There's a relationship between net asset value (NAV), yield and total return, but it's complicated. Did you know that a fund's NAV can fall and you can still make money? Or that a fund can yield less than 1%—in fact, it can yield nothing at all—and yet its returns can still be at the top of the charts?
Before we go further, though, let's review the two key components of total return. You can earn money from your investment in two ways: income (often called yield) and capital appreciation.
Income and Capital Appreciation
Income: A fund's income payout, or yield, tends to interest those investors who need regular income, because they don't necessarily have to tap into their principal for their day-to-day living expenses. Savings accounts pay income, but so do most bonds and some stocks. If you own a fund that buys income-paying stocks or bonds, the manager passes on any income to shareholders (after taking expenses off the top, of course).
Yield can be calculated in a variety of ways. Morningstar calculates yield for the past 12 months. In other words, we add up all of a fund's income payments over the past year and divide the total by the most recent month-end NAV.
Capital appreciation: The second key way you can gain from a fund is through capital appreciation—that is, if one or more of your fund's holdings is selling for a higher price than it was when the manager purchased it. If the manager sells the new, pricier stock or bond, the fund clocks what is called a capital gain. And even if the manager simply hangs on to the stock or bond that has gained in value, the fund will enjoy capital appreciation; in other words, its NAV will increase. That's because the NAV is a reflection of the value of all of the securities in a fund at a given point in time.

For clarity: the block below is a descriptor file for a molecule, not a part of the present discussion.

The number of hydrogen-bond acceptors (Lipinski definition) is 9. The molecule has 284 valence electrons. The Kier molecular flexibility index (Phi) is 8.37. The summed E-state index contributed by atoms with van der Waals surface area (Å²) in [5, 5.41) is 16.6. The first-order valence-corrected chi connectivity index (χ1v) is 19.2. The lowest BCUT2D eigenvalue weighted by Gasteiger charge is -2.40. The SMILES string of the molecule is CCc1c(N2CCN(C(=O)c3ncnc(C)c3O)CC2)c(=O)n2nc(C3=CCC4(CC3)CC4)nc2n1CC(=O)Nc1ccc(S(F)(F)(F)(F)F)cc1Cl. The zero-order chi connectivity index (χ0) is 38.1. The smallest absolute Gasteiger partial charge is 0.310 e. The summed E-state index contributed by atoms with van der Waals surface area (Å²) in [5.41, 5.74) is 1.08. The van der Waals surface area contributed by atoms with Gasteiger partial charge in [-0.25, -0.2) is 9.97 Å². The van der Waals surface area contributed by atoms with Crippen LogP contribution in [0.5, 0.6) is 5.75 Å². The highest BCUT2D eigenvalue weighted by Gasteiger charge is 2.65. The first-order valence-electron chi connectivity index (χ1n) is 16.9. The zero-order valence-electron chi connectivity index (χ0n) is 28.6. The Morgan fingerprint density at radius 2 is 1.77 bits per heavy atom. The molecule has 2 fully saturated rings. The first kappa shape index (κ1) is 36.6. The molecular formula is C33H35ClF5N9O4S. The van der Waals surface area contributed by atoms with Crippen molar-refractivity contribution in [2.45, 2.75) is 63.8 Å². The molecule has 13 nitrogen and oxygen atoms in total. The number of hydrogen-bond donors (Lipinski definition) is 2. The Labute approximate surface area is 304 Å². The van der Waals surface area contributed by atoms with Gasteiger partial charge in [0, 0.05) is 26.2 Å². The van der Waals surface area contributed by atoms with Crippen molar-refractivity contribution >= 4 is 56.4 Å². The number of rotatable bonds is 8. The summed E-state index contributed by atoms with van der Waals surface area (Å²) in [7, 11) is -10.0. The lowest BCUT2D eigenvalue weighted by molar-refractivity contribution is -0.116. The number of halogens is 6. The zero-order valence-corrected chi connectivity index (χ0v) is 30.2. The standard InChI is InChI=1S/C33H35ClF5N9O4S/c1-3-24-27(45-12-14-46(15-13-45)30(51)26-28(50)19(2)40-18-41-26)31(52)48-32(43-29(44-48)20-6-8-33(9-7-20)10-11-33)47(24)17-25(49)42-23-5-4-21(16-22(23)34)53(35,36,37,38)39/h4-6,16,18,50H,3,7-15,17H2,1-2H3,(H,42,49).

As counterintuitive as it may seem, looking at a fund's NAV in isolation isn't always the best way to check up on its performance. That's because the NAV is vulnerable to changes that don't necessarily affect the true value of the fund.
For example, a fund's NAV will change whenever a fund makes a payment to its shareholders, otherwise known as a distribution. So if a fund with an NAV of say, R50 makes a R10 distribution, its NAV slips to R40.
Despite the shrunken NAV, shareholders are none the poorer. They still have R50: R40 in the fund and another R10 in cash. Unless they need the R10 in income to spend, most investors will reinvest their distributions back into the fund; in other words, they instruct the fund company to use that cash to buy new shares of the fund. Most total-return numbers reported in newspapers or on the Web, including those used by Morningstar, assume that you reinvest your distributions.